Plaintiff, one of Phoenix's bondholders, commenced this putative class action on February 8, 2016. The parties settled quickly, executing a memorandum of understanding on February 24, 2016, pursuant to which agreed-upon supplemental disclosures were promptly provided to the class. [3] After receiving the requisite regulatory approvals, the Transaction closed on June 20, 2016. See id. at 10. The Settlement was executed on September 14, 2016. See Dkt. 35. "The salient terms of the proposed Settlement are summarized" in plaintiff's brief, and they provide, inter alia, for Bondholders to "receive ongoing, timely and accurate financial and corporate reports, " that "The Fourth Supplemental Indenture was amended to secure for Bondholders the right to receive the financial and company reports identified in § 704 of the Indenture, " and that "[p]rospective purchasers, market makers and securities analyst will be given timely access to reports of Phoenix's financial and corporate information." See Dkt. 46 at 11.

         Plaintiff moved for preliminary approval of the Settlement on September 20, 2016. By order dated November 18, 2016, the court granted the motion, approved the proposed class notice, and scheduled a final approval hearing for February 2, 2017. See Dkt. 30. After providing notice to the class, plaintiff filed the instant motion for final approval on December 16, 2016. No objections were filed, nor did any class member appear at the hearing or request to opt out. As noted earlier, the court granted final approval on the hearing record and reserved on the attorneys' fees application pending supplement submissions.

         As an initial matter, as noted on the record, the Settlement is outstanding. It provides for expeditious beneficial relief for the class that affords them material remedial disclosures without the need for protracted, costly litigation. While disclosure-only settlements resolving pre-merger lawsuits are the subject of much controversy and often properly viewed with a fair degree skepticism [ see Gordon v Verizon Commc'ns, Inc., 2017 WL 442871, at *1, *9 (1st Dept Feb. 2, 2017), citing In re Trulia, Inc. Stockholder Lit., 129 A.3d 884, 890 (Del Ch 2016)], this case lacks the pernicious indicia of a frivolous "strike suit" seeking a "merger tax". Here, the gravamen of plaintiff's complaint is a challenge to the disclosure implications of the merger, which the court finds to have been well-founded. The terms of the Settlement sufficiently remedy plaintiff's concerns. Thus, under the five traditional class action settlement approval factors [ see In re Colt Indus. S'holder Lit., 155 A.D.2d 154, 160 (1st Dept 1990), aff'd as mod. 77 N.Y.2d 185 (1991)], as well as the two new factors recently announced by the First Department [ see Gordon, 2017 WL 442871, at *7], the Settlement in this case easily passes muster.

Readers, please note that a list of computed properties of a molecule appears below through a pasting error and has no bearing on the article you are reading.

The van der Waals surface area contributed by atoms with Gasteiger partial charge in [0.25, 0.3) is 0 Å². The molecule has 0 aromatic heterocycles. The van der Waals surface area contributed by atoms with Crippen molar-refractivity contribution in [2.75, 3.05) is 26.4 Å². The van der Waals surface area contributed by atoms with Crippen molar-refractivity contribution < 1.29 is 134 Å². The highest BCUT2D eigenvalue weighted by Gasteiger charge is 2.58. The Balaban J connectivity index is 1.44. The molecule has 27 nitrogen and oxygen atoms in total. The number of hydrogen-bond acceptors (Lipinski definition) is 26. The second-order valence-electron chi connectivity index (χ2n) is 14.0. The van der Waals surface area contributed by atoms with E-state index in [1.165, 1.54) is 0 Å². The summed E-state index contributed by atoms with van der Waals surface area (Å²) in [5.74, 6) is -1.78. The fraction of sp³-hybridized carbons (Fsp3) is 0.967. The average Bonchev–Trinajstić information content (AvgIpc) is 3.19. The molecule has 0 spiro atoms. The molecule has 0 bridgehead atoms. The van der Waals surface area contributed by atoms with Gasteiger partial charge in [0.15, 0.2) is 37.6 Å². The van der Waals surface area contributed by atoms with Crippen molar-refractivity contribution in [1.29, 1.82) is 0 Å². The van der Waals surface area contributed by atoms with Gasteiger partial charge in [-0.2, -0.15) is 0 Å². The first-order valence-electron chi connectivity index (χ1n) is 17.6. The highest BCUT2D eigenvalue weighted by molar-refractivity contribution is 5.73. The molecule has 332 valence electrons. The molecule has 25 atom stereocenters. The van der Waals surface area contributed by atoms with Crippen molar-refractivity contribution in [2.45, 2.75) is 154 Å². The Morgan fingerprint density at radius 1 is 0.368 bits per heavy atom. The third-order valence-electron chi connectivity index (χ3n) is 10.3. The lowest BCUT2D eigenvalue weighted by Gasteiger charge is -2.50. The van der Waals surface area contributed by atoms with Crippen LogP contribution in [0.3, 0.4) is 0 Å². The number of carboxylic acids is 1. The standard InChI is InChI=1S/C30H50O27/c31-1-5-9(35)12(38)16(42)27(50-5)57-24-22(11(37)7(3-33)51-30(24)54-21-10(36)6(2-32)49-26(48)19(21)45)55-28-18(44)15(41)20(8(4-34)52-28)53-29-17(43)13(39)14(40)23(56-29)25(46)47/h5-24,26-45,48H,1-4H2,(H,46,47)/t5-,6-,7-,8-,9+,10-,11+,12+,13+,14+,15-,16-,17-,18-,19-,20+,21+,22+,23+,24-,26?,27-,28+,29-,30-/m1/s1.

With respect to the first factor, settling for complete remedial material disclosure easily satisfies the requisite merits balancing inquiry. See Gordon, 2017 WL 442871, at *5. [4] The second factor is satisfied because no class member objected. See id. at *6. The third factor is satisfied given counsels' experience and their exemplary and expeditious resolution of this case. See id. "With regard to the fourth factor, the presence of bargaining in good faith, negotiations are presumed to have been conducted at arm's length and in good faith where [as here] there is no evidence to the contrary." Id. The fifth factor is satisfied due to the clear sufficiency of the remedial disclosures provided by the Settlement. See id. The two new factors announced in Gordon, are clearly met it this case. "[T]he proposed settlement is in the best interests of the putative settlement class" because it affords them all of the disclosure they could reasonably have expected to obtain without the need for protracted and expensive litigation. See id. at *7. Likewise, "the settlement is in the best interest of the corporation" because "the proposed settlement would resolve the issues in this case" without the company incurring any monetary liability and by providing disclosure similar to that made available prior to the Transaction; and, of course, "by agreeing to the settlement, [the company] avoided having to incur the additional legal fees and expenses of a trial." See id. at *9. The Settlement is approved.

         Next, the court certifies the settlement class. "CPLR 901(a) sets forth five prerequisites to class certification:

1. the class is so numerous that joinder of all members, whether otherwise required or permitted, is impracticable;
2. there are questions of law or fact common to the class which predominate over any questions affecting ...